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The Health Benefits of a Pedometer-Based 100,000 Steps/Week Physical Activity Program

  • Earlene Masi
  • James E. Peterman
  • Leonard A. KaminskyEmail author
Original Article
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Abstract

Purpose

Pedometers can be an effective tool to increase step counts in a physically inactive population. In a more active population, pedometers may also be useful for further increasing physical activity and improving cardiovascular disease risk factors. Our purpose was to assess the adherence and determine the health impact of a 100,000 steps/week (14,286 steps/day) goal in a somewhat-active (7500–9999 steps/day) to active (10,000–12,500 steps/day) population.

Methods

Thirty-two apparently healthy subjects, 13 males (age 44 ± 14 years) and 19 females (age 39 ± 13 years) who had a baseline activity level between 7500 and 12,500 steps/day, were studied. Participants were assessed prior to and 16 weeks after completing a 100,000 steps/week intervention. Pre- and post-assessments of health included body composition, resting blood pressure, blood lipid profile, fasting blood glucose, and a 3-min walk test to estimate cardiorespiratory fitness.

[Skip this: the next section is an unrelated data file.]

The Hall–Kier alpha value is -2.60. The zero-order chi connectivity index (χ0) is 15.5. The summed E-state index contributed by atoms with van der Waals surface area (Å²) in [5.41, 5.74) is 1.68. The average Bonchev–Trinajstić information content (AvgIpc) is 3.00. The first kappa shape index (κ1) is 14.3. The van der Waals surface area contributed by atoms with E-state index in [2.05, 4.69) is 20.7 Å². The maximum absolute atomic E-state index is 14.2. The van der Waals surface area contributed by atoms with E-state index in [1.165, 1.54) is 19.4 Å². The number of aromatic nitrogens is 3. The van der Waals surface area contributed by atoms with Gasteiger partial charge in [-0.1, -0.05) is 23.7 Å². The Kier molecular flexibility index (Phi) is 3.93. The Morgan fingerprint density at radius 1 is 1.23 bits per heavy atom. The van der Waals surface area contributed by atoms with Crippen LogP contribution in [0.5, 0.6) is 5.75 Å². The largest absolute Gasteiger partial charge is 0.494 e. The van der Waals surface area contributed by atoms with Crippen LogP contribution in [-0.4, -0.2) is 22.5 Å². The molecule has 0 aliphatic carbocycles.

Results

Fifty-three percent of participants adhered (≥ 90,000 steps/week) to the 100,000 steps/week physical activity program yet all participants increased their stepping by 23,303 ± 11,480 steps/week. With increased stepping, significant improvements in body composition were observed. Improvements included reduced body mass index (pre: 27.2 ± 3.6 kg/m2; post: 26.9 ± 3.6 kg/m2; P = 0.026), reduced total percent body fat (pre: 35.7 ± 9.9%; post: 34.3 ± 10.4%; P < 0.001), and reduced waist circumference (pre: 83.8 ± 10.2 cm; post: 81.5 ± 10.0 cm; P = 0.001). An unexpected increase was observed for low density lipoprotein cholesterol (pre: 109.7 ± 22.7 mg/dL; post: 117.6 ± 20.4 mg/dL; P < 0.05).

Conclusions

Individuals who were previously somewhat-active or active can gain additional health benefits, particularly improvements in body composition, by increasing to 100,000 steps/week with the use of a pedometer.

Keywords